Hopefully by now everyone knows that one of the best ways to tap into the importance of public speaking and make your next speech become more interesting to your audience is to include a story in the speech. We’ve got a lot of different stories that we can draw on: fairy tales, folk tales, legends, myths, you know the list. As speakers we run into a common problem when we use these types of stories: our audience has already heard them. Perhaps once, perhaps a hundred times. As speakers what we need are a new source of stories with which to thrill our audience.
Say Hello To Personal Storytelling
More and more speakers are starting to realize that they need to include stories in their speeches that their audiences have never heard before. In order to accomplish this, they are starting to include personal stories. These are stories that cobbled together from the things that have happened to us during our own lives. We add detail to these stories based on what our own experiences have been. Everyone’s stories are going to be different. We all come from communities that are unique and cultures that are unlike any other culture.
These types of personal stories have become so popular, that a number of different speaking events have been created specifically to allow speakers to come and share their personal stories. One of the reasons that this type of story has become so popular is because our audiences have a real need for a sense of community. People exist in their communities, go to work, go shopping, and go home but they don’t interact with the other people in the community. These stories can open doors that have been closed to them. One of the things that makes a speaker’s personal story so attractive to his or her audience is that, unlike all of the classic stories that speakers like to tell, the audience does not know how the story is going to end. It’s not easy for a speaker to deliver a personal story – all too often we can feel as though we are standing on the stage naked as we revel our personal story to our audience.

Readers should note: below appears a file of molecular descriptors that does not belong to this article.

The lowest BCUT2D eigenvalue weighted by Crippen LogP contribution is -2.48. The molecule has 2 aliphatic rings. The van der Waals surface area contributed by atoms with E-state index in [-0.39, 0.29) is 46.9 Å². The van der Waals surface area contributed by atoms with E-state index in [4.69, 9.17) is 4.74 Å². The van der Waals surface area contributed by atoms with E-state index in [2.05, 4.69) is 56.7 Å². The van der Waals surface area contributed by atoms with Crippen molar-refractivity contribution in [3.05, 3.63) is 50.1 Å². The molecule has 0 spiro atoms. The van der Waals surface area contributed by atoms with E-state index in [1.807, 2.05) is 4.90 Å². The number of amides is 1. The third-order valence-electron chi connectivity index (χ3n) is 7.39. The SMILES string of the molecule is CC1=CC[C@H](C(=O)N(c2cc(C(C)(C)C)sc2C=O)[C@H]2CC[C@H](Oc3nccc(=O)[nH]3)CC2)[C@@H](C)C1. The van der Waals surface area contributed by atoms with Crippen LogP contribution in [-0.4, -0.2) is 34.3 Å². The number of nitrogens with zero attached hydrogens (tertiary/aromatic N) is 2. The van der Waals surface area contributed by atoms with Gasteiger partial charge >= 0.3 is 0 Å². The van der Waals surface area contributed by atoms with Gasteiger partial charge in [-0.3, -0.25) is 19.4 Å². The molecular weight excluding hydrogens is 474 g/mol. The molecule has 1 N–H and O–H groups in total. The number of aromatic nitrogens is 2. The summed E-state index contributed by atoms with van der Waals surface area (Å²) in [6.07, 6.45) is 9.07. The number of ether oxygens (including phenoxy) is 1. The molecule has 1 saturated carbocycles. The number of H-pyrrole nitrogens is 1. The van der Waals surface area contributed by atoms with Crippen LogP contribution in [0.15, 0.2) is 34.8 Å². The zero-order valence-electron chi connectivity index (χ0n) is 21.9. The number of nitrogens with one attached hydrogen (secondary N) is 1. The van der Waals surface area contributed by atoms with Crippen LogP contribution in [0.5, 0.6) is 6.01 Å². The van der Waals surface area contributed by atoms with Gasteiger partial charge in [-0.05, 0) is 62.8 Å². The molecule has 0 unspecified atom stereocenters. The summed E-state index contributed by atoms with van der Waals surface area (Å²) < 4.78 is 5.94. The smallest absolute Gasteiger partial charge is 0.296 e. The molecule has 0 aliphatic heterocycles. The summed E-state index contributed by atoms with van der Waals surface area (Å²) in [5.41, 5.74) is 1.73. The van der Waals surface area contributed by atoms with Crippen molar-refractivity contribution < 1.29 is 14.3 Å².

What makes a personal story so compelling for an audience is that they are authentic. The audience understands that they are not listening to an actor who is sharing a story with them. Instead, they are listening to a real person who has really lived this story. Personal stories are true narratives. These stories have emotions in them that are both real and raw. It’s the presence of these emotions that causes our audiences to sit up and take notice when we start to share a personal story with them.
How To Tell Personal Stories
You would think that everyone knows how to tell a story, but you’d be wrong. A number of speakers who are just getting started using personal stories in their speeches make mistakes. One of the most common mistakes that speakers make is that they forget to be audience centered. What this mean is that how the speaker wants to tell their story can be very different from how their audience wants to hear the story.
When a story is being told, the speaker needs to remember who the most important person is: the audience member who is listening to the story. One example of a common mistake that speakers make is that they tend to provide too much background information as a part of their speech. This material may be significant to the person who is telling the story; however, it just serves to confuse all of the people who are listening to the story. A good way to make sure that this does not happen when you tell your story is to rehearse telling your story in order to build confidence.